concealed carry weapon laws have little effect on crime rates [3].
I am out of characters AGAIN! Thank you for reading my arguments.
Cited
1- http://en.wikipedia.org...
2-http://www.bbc.co.uk...
3-http://www.uwplatt.edu...
4- Give lttr
Debate Round No. 3
16kadams

Pro

Deterrence

My opponents main claim to refute my analysis is economists to not study crime etc. Well first this is false, as economists study statistics (a large part of crime), and human behaviors (cost and benefits, also known as deterrence). Gary S. Baker, economist, he does a lot of work on deterrence, he knows about human error, costs and benefits etc. Just because you are an economist does not mean you are not a criminal expert, many of the things they use in economics, much of it is psychology to predict economic outlooks, they can easily apply to crime.

"Models of criminal behavior, where a person is assumed to act rationally on the basis of costs and benefits of legal and illegal opportunities, are presented in this chapter." [1]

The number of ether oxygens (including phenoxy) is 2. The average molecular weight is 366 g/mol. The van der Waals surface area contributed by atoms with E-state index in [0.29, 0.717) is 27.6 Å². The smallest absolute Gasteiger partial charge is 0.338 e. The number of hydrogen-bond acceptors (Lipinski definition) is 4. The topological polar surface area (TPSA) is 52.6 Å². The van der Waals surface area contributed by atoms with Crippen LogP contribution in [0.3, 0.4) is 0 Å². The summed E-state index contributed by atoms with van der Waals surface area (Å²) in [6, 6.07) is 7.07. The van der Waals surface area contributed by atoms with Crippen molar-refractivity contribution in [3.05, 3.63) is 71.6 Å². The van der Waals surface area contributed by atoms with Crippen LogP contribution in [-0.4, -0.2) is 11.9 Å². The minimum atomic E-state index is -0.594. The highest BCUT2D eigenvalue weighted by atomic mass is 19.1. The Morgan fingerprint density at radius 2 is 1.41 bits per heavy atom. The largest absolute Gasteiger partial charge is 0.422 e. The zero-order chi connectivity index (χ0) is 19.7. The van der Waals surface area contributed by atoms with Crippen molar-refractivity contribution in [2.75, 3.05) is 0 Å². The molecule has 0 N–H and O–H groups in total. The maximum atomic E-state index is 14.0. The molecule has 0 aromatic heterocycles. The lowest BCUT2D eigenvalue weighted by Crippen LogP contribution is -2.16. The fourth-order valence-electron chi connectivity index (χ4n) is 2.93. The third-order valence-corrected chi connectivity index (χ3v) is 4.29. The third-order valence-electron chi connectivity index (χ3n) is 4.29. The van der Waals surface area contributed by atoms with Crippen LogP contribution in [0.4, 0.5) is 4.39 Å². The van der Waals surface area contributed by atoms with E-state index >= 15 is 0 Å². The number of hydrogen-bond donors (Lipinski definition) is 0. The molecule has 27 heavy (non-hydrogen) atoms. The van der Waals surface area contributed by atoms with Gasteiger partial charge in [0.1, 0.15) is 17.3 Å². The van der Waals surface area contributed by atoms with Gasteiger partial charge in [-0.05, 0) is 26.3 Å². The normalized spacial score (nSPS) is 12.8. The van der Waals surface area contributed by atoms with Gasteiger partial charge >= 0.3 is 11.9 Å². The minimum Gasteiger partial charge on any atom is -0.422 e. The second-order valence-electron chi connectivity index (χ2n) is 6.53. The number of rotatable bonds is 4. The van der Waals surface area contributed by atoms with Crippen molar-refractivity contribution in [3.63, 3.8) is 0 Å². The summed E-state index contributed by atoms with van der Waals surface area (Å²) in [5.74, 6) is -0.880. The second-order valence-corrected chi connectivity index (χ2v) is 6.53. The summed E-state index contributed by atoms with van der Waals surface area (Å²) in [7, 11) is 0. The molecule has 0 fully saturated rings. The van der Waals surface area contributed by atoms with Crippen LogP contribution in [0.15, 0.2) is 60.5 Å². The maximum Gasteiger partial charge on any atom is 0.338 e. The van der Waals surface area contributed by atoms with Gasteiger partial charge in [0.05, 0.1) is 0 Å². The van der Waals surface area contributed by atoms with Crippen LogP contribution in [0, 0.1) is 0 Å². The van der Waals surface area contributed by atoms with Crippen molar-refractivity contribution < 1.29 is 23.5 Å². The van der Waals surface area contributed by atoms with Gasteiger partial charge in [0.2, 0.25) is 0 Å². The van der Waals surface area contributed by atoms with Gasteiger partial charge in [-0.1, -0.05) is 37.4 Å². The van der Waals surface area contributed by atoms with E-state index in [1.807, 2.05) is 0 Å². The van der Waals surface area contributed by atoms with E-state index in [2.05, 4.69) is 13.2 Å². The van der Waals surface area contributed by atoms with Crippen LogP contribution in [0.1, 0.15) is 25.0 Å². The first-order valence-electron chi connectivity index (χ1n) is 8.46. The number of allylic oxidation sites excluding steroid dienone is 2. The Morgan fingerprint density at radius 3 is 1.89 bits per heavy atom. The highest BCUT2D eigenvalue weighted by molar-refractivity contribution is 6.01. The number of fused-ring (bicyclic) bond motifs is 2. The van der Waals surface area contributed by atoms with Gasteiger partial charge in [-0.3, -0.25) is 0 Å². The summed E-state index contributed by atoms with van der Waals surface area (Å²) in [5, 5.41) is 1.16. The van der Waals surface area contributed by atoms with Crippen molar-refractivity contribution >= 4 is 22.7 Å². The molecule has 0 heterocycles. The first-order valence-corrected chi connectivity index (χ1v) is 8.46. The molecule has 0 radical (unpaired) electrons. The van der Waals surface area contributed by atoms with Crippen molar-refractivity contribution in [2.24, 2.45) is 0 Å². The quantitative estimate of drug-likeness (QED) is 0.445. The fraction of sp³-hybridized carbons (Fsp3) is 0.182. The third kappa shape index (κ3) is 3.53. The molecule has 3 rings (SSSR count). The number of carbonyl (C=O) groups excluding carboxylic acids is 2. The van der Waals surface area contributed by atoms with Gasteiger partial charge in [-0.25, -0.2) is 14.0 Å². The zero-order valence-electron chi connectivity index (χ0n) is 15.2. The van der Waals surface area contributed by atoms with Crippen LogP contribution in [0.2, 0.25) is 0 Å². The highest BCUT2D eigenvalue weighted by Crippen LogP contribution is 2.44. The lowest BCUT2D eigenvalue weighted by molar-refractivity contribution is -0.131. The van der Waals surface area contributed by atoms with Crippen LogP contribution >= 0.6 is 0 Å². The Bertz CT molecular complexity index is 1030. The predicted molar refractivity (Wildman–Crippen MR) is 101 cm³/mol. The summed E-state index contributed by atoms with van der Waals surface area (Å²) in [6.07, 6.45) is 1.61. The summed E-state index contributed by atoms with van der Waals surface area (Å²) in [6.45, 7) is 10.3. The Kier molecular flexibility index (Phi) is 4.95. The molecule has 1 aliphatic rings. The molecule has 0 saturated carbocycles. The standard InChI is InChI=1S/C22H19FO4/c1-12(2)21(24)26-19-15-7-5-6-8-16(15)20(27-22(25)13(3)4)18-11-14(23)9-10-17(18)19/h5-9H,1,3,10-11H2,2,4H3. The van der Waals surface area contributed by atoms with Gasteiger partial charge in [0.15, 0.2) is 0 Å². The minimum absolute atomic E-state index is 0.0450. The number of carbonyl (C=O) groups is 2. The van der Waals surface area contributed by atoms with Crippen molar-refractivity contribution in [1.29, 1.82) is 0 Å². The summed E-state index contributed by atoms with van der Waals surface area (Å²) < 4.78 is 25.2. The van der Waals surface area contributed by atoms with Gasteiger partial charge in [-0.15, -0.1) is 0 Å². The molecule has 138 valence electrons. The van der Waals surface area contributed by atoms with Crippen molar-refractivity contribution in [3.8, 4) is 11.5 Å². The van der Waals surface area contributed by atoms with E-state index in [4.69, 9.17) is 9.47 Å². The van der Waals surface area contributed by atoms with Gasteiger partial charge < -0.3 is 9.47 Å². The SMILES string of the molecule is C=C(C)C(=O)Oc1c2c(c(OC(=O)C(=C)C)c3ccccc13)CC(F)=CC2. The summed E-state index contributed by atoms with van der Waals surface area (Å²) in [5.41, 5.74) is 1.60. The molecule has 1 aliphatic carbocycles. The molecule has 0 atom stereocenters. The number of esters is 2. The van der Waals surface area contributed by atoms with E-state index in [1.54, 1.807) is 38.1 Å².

As you can see economists look highly into human behavior and cost and benefit issues, hence their knowledge is credible in the criminal world, especially the peer reviewed papers I have provided. Just because the object in question is not in the job description, they are often asked to do criminal reports, [1] and their knowledge works perfectly with the deviancy we know as crime. [1]

Also my opponent claims my argument is biased, no its not, here's a non PDF version of the survey I cited, criminals are more afraid of armed victims then police. (http://www.pulpless.com...) [Gary Kleck, criminologist]

My opponent then uses semantics with the word they in the guns deter robbers, they is obviously criminals. My opponent then says giving stats is BS, there are other reasons. He ignores what the source said after the sentence a quote from a criminal "robbing a house with people in it is a good way to get shot" (see round 1 source 1).
Robbers and criminals concur they are deterred by armed victims everyday.

The apples oranges view works, basic cost and benefit arguing...

The old lady was an example, but ok. Your only argument is the old lady is slow and weak, this actually fails to understand defense. 99% of the time showing the gun, no shots, I repeat NO SHOTS fired deter the criminal, they are about self preservation, they are scared of guns, its basic psychology. [2]